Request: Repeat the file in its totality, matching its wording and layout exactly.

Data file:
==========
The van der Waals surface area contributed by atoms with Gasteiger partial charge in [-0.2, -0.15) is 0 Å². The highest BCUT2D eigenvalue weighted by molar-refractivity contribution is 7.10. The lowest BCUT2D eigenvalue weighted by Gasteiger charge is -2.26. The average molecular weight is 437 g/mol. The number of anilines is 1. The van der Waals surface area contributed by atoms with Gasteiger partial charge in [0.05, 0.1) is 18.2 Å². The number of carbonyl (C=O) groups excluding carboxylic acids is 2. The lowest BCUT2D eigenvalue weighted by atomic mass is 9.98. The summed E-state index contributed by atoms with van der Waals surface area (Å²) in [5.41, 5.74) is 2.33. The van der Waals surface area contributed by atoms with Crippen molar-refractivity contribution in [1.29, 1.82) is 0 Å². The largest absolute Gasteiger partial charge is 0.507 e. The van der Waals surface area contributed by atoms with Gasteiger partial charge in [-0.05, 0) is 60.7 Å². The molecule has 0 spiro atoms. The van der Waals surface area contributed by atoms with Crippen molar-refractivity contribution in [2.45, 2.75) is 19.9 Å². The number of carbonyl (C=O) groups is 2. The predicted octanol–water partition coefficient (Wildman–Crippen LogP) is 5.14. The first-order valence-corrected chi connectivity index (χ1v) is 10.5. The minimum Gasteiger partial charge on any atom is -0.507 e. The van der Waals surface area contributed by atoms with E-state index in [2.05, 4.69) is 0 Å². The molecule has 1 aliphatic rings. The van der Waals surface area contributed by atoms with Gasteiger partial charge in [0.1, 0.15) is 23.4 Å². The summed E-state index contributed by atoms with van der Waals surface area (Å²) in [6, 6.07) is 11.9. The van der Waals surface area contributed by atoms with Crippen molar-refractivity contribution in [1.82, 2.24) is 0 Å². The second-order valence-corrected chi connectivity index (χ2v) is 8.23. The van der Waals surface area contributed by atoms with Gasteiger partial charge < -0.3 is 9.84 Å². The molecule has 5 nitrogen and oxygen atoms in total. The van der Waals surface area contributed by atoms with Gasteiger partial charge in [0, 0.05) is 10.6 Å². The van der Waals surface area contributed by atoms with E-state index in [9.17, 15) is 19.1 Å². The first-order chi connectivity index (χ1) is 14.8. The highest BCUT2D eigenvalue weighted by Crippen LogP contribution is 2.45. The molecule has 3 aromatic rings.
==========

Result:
The van der Waals surface area contributed by atoms with Gasteiger partial charge in [-0.2, -0.15) is 0 Å². The highest BCUT2D eigenvalue weighted by molar-refractivity contribution is 7.10. The lowest BCUT2D eigenvalue weighted by Gasteiger charge is -2.26. The average molecular weight is 437 g/mol. The number of anilines is 1. The van der Waals surface area contributed by atoms with Gasteiger partial charge in [0.05, 0.1) is 18.2 Å². The number of carbonyl (C=O) groups excluding carboxylic acids is 2. The lowest BCUT2D eigenvalue weighted by atomic mass is 9.98. The summed E-state index contributed by atoms with van der Waals surface area (Å²) in [5.41, 5.74) is 2.33. The van der Waals surface area contributed by atoms with Crippen molar-refractivity contribution in [1.29, 1.82) is 0 Å². The largest absolute Gasteiger partial charge is 0.507 e. The van der Waals surface area contributed by atoms with Gasteiger partial charge in [-0.05, 0) is 60.7 Å². The molecule has 0 spiro atoms. The van der Waals surface area contributed by atoms with Crippen molar-refractivity contribution in [2.45, 2.75) is 19.9 Å². The number of carbonyl (C=O) groups is 2. The predicted octanol–water partition coefficient (Wildman–Crippen LogP) is 5.14. The first-order valence-corrected chi connectivity index (χ1v) is 10.5. The minimum Gasteiger partial charge on any atom is -0.507 e. The van der Waals surface area contributed by atoms with E-state index in [2.05, 4.69) is 0 Å². The molecule has 1 aliphatic rings. The van der Waals surface area contributed by atoms with Gasteiger partial charge in [0.1, 0.15) is 23.4 Å². The summed E-state index contributed by atoms with van der Waals surface area (Å²) in [6, 6.07) is 11.9. The van der Waals surface area contributed by atoms with Crippen molar-refractivity contribution in [1.82, 2.24) is 0 Å². The second-order valence-corrected chi connectivity index (χ2v) is 8.23. The van der Waals surface area contributed by atoms with Gasteiger partial charge < -0.3 is 9.84 Å². The molecule has 5 nitrogen and oxygen atoms in total. The van der Waals surface area contributed by atoms with Gasteiger partial charge in [0, 0.05) is 10.6 Å². The van der Waals surface area contributed by atoms with E-state index in [9.17, 15) is 19.1 Å². The first-order chi connectivity index (χ1) is 14.8. The highest BCUT2D eigenvalue weighted by Crippen LogP contribution is 2.45. The molecule has 3 aromatic rings.